Gnarl Ridge runs up the eastern flank of Mt Hood and offers those with hardy enough legs one of the best views of Oregon’s tallest peak. The hike has fields of beautiful lupine, views of the Newton Clark Glacier, and grants one the opportunity to view one of the largest moraines on Mt Hood, the Newton Clark Moraine.
The hike up Gnarl Ridge begins at the Elk Meadow trailhead, near Mt Hood Meadows. The trail travels through a thick forest along the base of the mountain, with occasional openings of Lupine. You will enter the Mt Hood Wilderness at a bridge over Clark Creek. You will then have about another half mile before reaching the infamous Newton Creek. There is no established crossing on Newton Creek, and the gray glacial milk that flows down it makes it impossible to see into the water at all. Luckily, there are usually some logs somewhere that you can scurry across.
After crossing the creek, the trails immediately begins climbing up the flank of Gnarl Ridge. Eight switchbacks and 600 feet of climbing over the course of a mile will get you up onto the ridge. The trail then forks with the straight away path taking you to Elk Meadows. Head to your left up the Gnarl Ridge Trail. The trail continues to make its way up the ridge towards the mountain for another mile. You will then encounter another intersection, this time with the Timberline Trail. Head to the right and begin the 1.5 mile trek around Lamberson Butte towards the terminus of the hike.
You will finally begin emerging from the trees about a mile past the intersection with Timberline Trail. Watch out for the remains of an old CCC warming shelter just before you break out to the edge of the ridge. Once you do reach the ridge, the views can take your breath away. Mt Hood and the Newton Clark glacier tower above you, sending countless waterfalls down the cliffs to the valley below. Across the valley, the Newton Clark Moraine looms large. During previous Ice Ages, the Newton Clark Glacier carved its way down the mountain, but split when it encounter some harder layers of rock. Once it split, it carved two separate canyons down the mountain’s flank, pushing hundreds of millions of tons of rubble to the island between the two arms, creating this medial moraine. Gazing down form the top of the moraine to the crashing Newton Creek below helps to illustrate just how deep these glaciers once were.
From here, you have a number of options. You find yourself on one of the highest points of the timberline trail. You can continue a little higher, as the trail continues along the ridge for another half mile or so, and climbing an additional 500 feet. A scramble up the rocky Lamberson Butte behind you offers some dramatic views as well. Or you can just enjoy the view from here and then continue on your way.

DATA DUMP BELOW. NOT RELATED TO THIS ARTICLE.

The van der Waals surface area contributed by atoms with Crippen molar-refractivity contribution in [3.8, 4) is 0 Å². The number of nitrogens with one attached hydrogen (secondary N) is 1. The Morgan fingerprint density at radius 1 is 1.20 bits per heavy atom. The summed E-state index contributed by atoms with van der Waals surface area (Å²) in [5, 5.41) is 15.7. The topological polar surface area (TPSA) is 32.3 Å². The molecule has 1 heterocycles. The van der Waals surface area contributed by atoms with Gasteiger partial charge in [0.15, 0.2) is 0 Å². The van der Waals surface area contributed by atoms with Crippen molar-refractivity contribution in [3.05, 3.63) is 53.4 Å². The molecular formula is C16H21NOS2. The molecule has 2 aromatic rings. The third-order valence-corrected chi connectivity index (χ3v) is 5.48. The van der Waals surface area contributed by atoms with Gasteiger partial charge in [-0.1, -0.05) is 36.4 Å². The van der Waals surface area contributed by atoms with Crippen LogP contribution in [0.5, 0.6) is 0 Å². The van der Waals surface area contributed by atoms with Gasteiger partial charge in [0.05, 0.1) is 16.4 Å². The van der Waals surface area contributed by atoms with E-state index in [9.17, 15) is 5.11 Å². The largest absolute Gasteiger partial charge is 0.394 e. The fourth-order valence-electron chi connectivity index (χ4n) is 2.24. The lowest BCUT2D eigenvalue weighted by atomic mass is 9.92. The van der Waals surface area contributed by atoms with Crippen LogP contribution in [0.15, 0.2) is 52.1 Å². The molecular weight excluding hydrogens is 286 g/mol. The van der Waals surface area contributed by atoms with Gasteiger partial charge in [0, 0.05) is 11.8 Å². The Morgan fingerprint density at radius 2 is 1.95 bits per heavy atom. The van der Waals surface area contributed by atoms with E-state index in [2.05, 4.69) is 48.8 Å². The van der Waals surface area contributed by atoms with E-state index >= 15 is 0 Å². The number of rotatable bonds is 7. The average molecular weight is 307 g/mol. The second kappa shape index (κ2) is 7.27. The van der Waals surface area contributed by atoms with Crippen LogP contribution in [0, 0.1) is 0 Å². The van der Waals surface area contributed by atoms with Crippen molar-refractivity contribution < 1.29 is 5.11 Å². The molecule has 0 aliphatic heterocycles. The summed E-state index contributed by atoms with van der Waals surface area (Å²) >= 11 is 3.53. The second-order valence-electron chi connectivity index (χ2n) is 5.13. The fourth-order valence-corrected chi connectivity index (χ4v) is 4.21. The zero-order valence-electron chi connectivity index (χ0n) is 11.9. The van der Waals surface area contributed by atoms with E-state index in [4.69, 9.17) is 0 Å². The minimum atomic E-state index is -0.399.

Once you decide to head back down, walk the 1.5 miles back to the intersection of the Gnarl Ridge and Timberline Trails. This time, however, stay on the Timberline Trail and head down the Newton Creek canyon. Once again, you will have to cross Newton Creek, and this crossing can be a little more difficult. There usually aren’t the large trees laying across the stream like lower down, but often times, hikers have MacGyvered some kind of makeshift bridge out of small logs or something. Trekking poles can defiantly help for balance if you are unsure of yourself.
After crossing the stream, continue on the Timberline trail for another 0.4 miles as you climb the 200 or so feet out of the canyon. Then, take the Newton Creek Trail as it heads down the ridgeline above Newton Creek. There is one location were the trail travels right on the edge of the canyon, offering some heart stopping views if you aren’t a fan of heights. In 1.8 miles, you will reconnect with the Elk Meadows Trail. Turn left and finish off the final mile so you can hop in your car and dump all the crap out of your shoes.
The trail to Gnarl Ridge begins at the Elk Meadows trailhead near Mt Hood Meadows Nordic Center. To reach it, travel 7.2 miles east on Highway 35 from the junction with Highway 26, and make a left just after passing over a small bridge over Meadows Creek. The trailhead is on the right side of the road, about .3 miles from this intersection. Don’t take the main Mt Hood Meadows exit off of 35, as this will take you to the wrong part of the ski area. The turn off you are looking for is a little more than a mile further down the road.
Passes: Northwest Forest Pass is required at this trailhead. A free, self-issue wilderness permit is required upon entering the wilderness.
Dogs: Allowed and must be on leash or under voice command at all times.
Open Season: Higher elevation trails usually melt off sometime in July and remain open until the first snow falls.
Bugs: Mosquitos can be bad during the melt season, usually June-July, then will mostly clear up moving into August.
Flowers: Different flowers will bloom depending on elevation, but July and early August are usually peak months.